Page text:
E-Net News

Techniques from the tech world: Pope-Ruark’s new book shows how to put Agile strategies to work in academia

A first book by Rebecca Pope-Ruark, associate professor of English, published by the University of Chicago Press looks at how the popular Agile project management techniques can be applied in the classroom and in research work. 

A new book by Elon’s Rebecca Pope-Ruark will be a tool faculty can use to leverage the benefits of Agile, a project management framework that’s proved popular in the tech world.

“Agile Faculty: Practical Strategies for Managing Research, Service and Teaching” was published by the University of Chicago Press and is the result of years of work by Pope-Ruark, associate professor of English. The central idea behind the book was generated after Pope-Ruark joined the Elon faculty in 2007 and continued to develop as she fleshed out the project as a Center for the Advancement of Teaching and Learning Scholar in 2013. Pope-Ruark coordinates the Professional Writing and Rhetoric program as well as the Design Thinking in Social Innovation immersive semester program.

Her new book is designed to help faculty members as they organize coursework for students, develop an agenda for their personal research and interact through committee work with fellow faculty on campus. Pope-Ruark said she initially began trying out Agile concepts in her own classroom after discussing Agile with her husband, who is a software developer.

In creating project-based work for her students, she realized that she was encouraging them to work together without providing much guidance on them how to collaborate effectively. “As important as I knew collaboration was, I knew that I wasn’t teaching it very well,” Pope-Ruark said. “With software developers, they tend to be more isolated in their work but they can accomplish so much more when they do collaborate and depend on each other and know what  other team members are doing.”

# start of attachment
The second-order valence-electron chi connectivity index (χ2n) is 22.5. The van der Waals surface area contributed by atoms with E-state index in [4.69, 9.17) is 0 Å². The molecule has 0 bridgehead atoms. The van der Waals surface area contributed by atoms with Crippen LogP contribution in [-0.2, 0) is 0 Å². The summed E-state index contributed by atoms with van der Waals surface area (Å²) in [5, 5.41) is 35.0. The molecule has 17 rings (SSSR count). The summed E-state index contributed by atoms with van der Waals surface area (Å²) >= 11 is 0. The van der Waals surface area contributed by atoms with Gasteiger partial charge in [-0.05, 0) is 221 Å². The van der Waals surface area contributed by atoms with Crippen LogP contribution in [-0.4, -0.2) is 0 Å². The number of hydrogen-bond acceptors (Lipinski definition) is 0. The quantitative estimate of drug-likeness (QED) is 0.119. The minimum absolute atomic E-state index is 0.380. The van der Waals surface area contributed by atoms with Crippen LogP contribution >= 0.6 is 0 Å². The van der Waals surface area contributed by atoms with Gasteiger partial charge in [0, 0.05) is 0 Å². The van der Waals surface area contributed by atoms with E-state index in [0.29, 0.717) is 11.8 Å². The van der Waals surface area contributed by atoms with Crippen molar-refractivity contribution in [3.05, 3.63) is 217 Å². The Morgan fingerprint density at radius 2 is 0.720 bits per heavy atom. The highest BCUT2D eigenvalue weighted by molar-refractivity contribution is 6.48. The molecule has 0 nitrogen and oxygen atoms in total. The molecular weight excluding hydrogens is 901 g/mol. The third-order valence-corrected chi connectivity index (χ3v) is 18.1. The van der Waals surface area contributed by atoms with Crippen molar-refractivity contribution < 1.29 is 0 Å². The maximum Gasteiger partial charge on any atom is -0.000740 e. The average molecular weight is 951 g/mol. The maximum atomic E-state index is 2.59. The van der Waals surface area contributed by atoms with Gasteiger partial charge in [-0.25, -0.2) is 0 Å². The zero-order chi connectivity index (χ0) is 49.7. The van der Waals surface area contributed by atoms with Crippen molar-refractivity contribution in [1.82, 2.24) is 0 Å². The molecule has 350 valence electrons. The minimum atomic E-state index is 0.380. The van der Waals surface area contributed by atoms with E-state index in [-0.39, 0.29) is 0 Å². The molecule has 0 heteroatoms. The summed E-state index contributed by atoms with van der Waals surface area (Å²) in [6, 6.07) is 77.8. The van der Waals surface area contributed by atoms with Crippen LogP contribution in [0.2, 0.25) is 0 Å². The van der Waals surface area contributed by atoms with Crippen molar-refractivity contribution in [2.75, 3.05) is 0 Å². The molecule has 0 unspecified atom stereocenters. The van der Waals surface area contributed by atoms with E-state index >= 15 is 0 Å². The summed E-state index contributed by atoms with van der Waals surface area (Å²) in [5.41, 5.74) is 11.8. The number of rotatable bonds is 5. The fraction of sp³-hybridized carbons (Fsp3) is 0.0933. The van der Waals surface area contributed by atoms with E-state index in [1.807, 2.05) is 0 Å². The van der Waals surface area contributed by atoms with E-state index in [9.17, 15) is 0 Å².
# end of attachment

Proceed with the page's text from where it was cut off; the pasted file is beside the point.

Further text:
Agile principles provide the foundation for an iterative approach that relies heavily on frequent interaction and assessment by members of the team. Through an overall framework based on Agile principles and called Scrum, a project is broken up into smaller pieces called stories, with teams tackling those smaller goals through intense two-four week sessions called sprints. Regular communication through Scrum meetings helps the team assess what’s been accomplished, direct resources to areas that need attention and provide ongoing feedback on progress and goals.

“It’s a framework for doing work, but it doesn’t tell you how to do it or what to do,” Pope-Ruark said. “It helps you figure out the bigger things you have to accomplish and what are actionable tasks to accomplish that.”

Rebecca Pope-Ruark, associate professor of English

​In the classroom, Pope-Ruark said Scrum meetings allow each member to talk about what they’ve done since they last met, what they are working on now, and where they might need some help. “It’s really hard to hide in that meeting,” Pope-Ruark said. “It naturalizes asking for help. You don’t have to hide that you need help. We all have the same goals, and we can discuss how we can make sure we all get there.”

“Agile Faculty” offers guidelines on how to organize a course within the Agile framework to encourage collaboration, and helps faculty members deploy these techniques as they pursue their own research projects, either in collaboration with peers or on their own. Practicing what she’s preaching, Pope-Ruark used Agile techniques to help organize and guide her work on this book.

The book includes a section of how to apply Agile to faculty work on campus and academic committees. Pope-Ruark said this piece of the book is more hypothetical and less rooted in her own personal experiences, and she is excited to see how the academic community might put these concepts into practice on their own campuses.

Her hope is that the book will in a sense be a living work, with those who read it and deploy its concepts circling back with her to talk about their experiences. That feedback could help enhance future editions of the book, or spawn collaborations that build upon the idea of using Agile in an academic context.

“If this is an Agile book, then you can try it out, and tell me how it works,” Pope-Ruark said. “Then we can republish, and show how it works.”

Owen Covington,
12/15/2017 1:25 PM